Would it, though? He was a federal judge now, and barring him suddenly leaping headfirst into a wanton criminal spree or accepting bribes to rule in defendants’ favor, he was on the bench for life. He could step down, be impeached if he was a criminal, or die holding his gavel. He’d probably be buried with it still in his hand. That kind of job security didn’t exist anymore.
What if he did find someone? What if he—somehow—found a man who wanted a middle-aged, completely boring, practically re-virginized, servant to a Basset Hound?
If he cracked open the closet door, would he be yanked out all the way? Would his old, awful professor rise from the grave and tell him he was worthless, he was a dirty homo, and he was nothing but a fraud? Would the Senate find some obscure law that would un-approve a federal judge, a congressional ‘oops, our bad, we didn’t know you were like that’?
God, it wasn’t like he would be the only gay judge. There were ten openly gay judges. He’d tracked the nominations of each, tallying them up in his brain like he was collecting proof of the world changing, something to weigh against the inevitable hatred and disdain he always felt reaching for him, witches’ claws in the mist or an anvil hovering above him. He was a cartoon character in his own life, plodding along, waiting for the hammer to fall on his head and the laugh track to play. For the world to roar at him, mock him, scorn him.
But what number would be enough for him to join the ranks? What number of “enough gays” was enough for him to feel safe?
It would always be one less than he needed.
Etta Mae snorted and rolled, kicking the air before flopping to her side. She sighed, huffing, and stretched.
He needed to walk her. She needed her nightly walk before bedtime, the capstone to a long day of naps. In his next life, he was going to be a Basset Hound.
He’d probably be gay then, too. Maybe he could find a stately boy Basset at the dog park to drool with.
Christ, he was pathetic.
He pulled himself up, dragging his wine glass closer. He downed the cabernet in three huge swallows, like he was downing beer—or going down on a man—and ignored the burn at the roof of his mouth, the tightening of his nostrils. Cabernet wasn’t meant to be inhaled, and he coughed as his throat seemed to fill with sand. But, for the moment, he just wanted to drown it all out. Go back to 1991 and drink until he didn’t care if he woke up afterward or not.
Why today? Why was today the day he remembered everything? Why were his dusty dreams rattling the old bones of the skeletons in his closet now?
Because of Mike. Because he’d thought Mike, suave, sophisticated, Mike, ridiculously sexy Mike, professional, perfect Mike, was straight. He’d thought there was a girlfriend, or maybe girlfriends, or even a wife and two point five kids at home with a dog and a perfect picket fence. Mike was the pinnacle of what he’d always admired in a man: kind, confident, funny, strong. Deliciously competent in his job, too.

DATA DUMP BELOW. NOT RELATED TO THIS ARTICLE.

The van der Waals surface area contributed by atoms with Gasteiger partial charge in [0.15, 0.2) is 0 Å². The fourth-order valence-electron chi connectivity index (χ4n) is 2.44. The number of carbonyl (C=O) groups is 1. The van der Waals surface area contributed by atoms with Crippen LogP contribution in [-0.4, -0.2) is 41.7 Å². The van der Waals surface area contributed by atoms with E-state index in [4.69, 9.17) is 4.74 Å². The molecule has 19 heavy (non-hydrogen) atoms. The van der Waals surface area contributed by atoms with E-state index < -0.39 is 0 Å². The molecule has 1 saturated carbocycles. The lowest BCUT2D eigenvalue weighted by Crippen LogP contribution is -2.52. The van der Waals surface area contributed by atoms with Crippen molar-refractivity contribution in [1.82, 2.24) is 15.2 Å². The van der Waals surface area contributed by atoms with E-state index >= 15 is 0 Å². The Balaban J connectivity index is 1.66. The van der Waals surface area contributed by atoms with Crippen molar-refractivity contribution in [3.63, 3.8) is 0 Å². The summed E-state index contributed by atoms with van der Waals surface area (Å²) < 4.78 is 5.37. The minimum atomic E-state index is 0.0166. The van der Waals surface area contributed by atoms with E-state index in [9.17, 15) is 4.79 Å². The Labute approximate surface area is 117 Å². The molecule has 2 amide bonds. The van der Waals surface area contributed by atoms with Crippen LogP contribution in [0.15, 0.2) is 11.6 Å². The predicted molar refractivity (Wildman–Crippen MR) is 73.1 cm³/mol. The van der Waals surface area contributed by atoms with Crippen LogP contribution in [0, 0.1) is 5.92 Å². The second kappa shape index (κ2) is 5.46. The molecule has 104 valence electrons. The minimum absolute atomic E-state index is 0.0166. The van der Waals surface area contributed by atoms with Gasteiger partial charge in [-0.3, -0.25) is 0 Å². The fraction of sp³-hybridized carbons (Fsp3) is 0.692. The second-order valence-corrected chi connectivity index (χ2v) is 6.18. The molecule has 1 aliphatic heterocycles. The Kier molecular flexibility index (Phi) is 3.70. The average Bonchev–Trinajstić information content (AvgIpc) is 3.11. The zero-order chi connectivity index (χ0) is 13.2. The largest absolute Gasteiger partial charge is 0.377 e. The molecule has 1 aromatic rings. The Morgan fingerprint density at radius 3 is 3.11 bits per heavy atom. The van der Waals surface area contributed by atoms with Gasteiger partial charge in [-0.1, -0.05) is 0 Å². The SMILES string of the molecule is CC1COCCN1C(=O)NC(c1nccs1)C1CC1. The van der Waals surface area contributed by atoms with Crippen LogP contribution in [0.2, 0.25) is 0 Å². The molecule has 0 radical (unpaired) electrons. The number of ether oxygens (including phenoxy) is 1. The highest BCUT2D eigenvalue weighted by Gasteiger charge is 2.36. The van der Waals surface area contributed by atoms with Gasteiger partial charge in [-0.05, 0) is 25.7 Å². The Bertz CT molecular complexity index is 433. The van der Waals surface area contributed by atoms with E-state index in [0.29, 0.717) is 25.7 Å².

And he’d never, ever, thought Mike was gay. His gaydar, after all these years, was downright rickety. Less reliable than a leaking submarine. Though, he’d purposely unlearned the signs, had stopped looking for when men would check him out. Stopped making eye contact with strangers, stopped letting his gaze linger on other men long enough to see if they’d make the first move. He’d made his world small.
There was no way. No way at all. He shouldn’t, couldn’t think it. Him and Mike? Laughable. Utterly laughable. He’d never be young and sophisticated like Mike’s ex. He’d never be as perfectly put together. Would never catch Mike’s eye in any way other than as a stodgy old judge. Putting on the robe aged him twenty years, it seemed. He’d become a geezer in his mid-forties.
And he could never be as proud as Mike. There was maybe ten years difference in their ages? But going to college in 1991 versus 2001 made all the difference in the world. Mike had recent history on his side, protest movements and legislation and pride marches, gay-straight alliances, passionate speeches about equality and affirmation that people actually listened to. Ellen had come out, and found acceptance. Anti-discrimination laws had been passed. Hate crime laws that protected his people actually existed now. He vividly remembered the days when gay men were murdered—and their killers got off—just because they were gay.
Ten years had sped up centuries of progress.
But he’d shuttered the peephole on his closet door and barricaded its gilded frame.
Tal Bauer is an award-winning and best-selling author of LGBT romantic thrillers, bringing together a career in law enforcement and international humanitarian aid to create dynamic characters, intriguing plots, and exotic locations. He is happily married and lives with his husband and their Basset Hound in Texas. Tal is a member of the Romance Writers of America and the Mystery Writers of America.